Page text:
LOS ANGELES — Nan Bailey, 66, a leader and cadre of the Socialist Workers Party for 50 years, died here Dec. 12 after a 15-year battle with chronic lung disease. A meeting to celebrate her contributions to building the SWP will be held in Los Angeles Dec. 30.
Bailey helped lead the party’s work in the industrial trade unions, in the struggle for Black liberation, and in building party branches in a number of cities. She served 18 years on the SWP’s National Committee, the leading body of the party.
In the early 1980s Bailey helped lead the party’s participation in the National Black Independent Political Party. NBIPP was launched in Philadelphia in November 1980 at a convention attended by 1,500 people, with the goal of establishing a political party independent of the Democrats and Republicans, the capitalist rulers’ two main parties.
“The convention offered a glimpse of the extent to which the capitalist system has exposed itself in the eyes of millions of Black people. Many pointed to capitalism as the root of the racist oppression and economic exploitation of Blacks,” Bailey wrote in a Dec. 12, 1980, Militant article on the founding convention.
The National Black Independent Political Party adopted a far-reaching charter to fight national oppression and capitalist exploitation. It dissolved a few years later as many in its leadership retreated from the founding program and the independent course fought for by SWP members, instead trying to steer members into the Democratic Party.
In the late 1980s Bailey was working as a meatpacker in Des Moines, Iowa, when Mark Curtis, a fellow meatpacker and member of the SWP, was framed up on rape charges as he helped to lead a fight against government attacks on immigrant co-workers. She joined many in the area and across the country in waging a vigorous defense of Curtis that won widespread support.
Bailey was the organizer of the party’s trade union committee in the late 1990s and a leader of its fraction in the International Association of Machinists. She worked in aerospace plants, in meatpacking plants, and as a sewer and a presser in garment and textile factories.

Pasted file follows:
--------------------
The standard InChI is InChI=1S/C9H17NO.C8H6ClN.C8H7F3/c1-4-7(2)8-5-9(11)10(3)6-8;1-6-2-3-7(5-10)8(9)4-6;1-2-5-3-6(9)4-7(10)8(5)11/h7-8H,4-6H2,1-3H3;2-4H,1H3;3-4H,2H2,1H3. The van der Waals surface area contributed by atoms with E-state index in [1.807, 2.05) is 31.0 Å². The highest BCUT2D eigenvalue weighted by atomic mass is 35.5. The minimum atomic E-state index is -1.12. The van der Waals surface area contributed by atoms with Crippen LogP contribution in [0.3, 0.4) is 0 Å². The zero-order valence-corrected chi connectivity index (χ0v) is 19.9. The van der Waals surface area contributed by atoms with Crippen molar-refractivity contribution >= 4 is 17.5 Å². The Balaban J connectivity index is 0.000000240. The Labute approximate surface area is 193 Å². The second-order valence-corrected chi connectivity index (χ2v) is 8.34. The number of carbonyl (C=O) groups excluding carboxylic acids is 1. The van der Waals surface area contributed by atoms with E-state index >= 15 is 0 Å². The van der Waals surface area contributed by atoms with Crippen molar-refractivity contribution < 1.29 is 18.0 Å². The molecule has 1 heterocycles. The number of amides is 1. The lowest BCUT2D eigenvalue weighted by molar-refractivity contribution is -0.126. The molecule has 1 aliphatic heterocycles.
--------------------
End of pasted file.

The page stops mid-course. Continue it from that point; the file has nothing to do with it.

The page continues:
Bailey ran for public office as an SWP candidate numerous times.
In 1981, she attended the party’s leadership school for an intensive six-month study of the writings of Marx and Engels.
In 1970, as a student at Brown University in Providence, Rhode Island, Bailey joined the Young Socialist Alliance, the youth organization in political agreement with the SWP. She was recruited by the YSA’s leadership role in the fight against Washington’s imperialist war in Vietnam. She was a leader of the YSA for many years afterward. She joined the Socialist Workers Party after leaving Brown.
In early 1972, she volunteered in the offices of the Women’s National Abortion Action Coalition in Washington, D.C., that was coordinating protests demanding a woman’s right to choose an abortion.
During the battle to desegregate the Boston schools in the mid-1970s Bailey spoke across the country winning support for the fight to overturn segregation in Boston’s schools, where Black youth were facing assaults by racist mobs.
Bailey carried out many important SWP leadership assignments over the decades. She served as part of the secretariat for SWP National Secretary Jack Barnes. She was a volunteer staff writer for the Militant, and also did a stint in the party’s print shop.
She was a member of SWP branches in Washington, D.C.; Detroit; New York; Newark, New Jersey; Des Moines; Seattle; and Los Angeles.
The Militant will carry a full report of the Dec. 30 meeting to celebrate Bailey’s political life.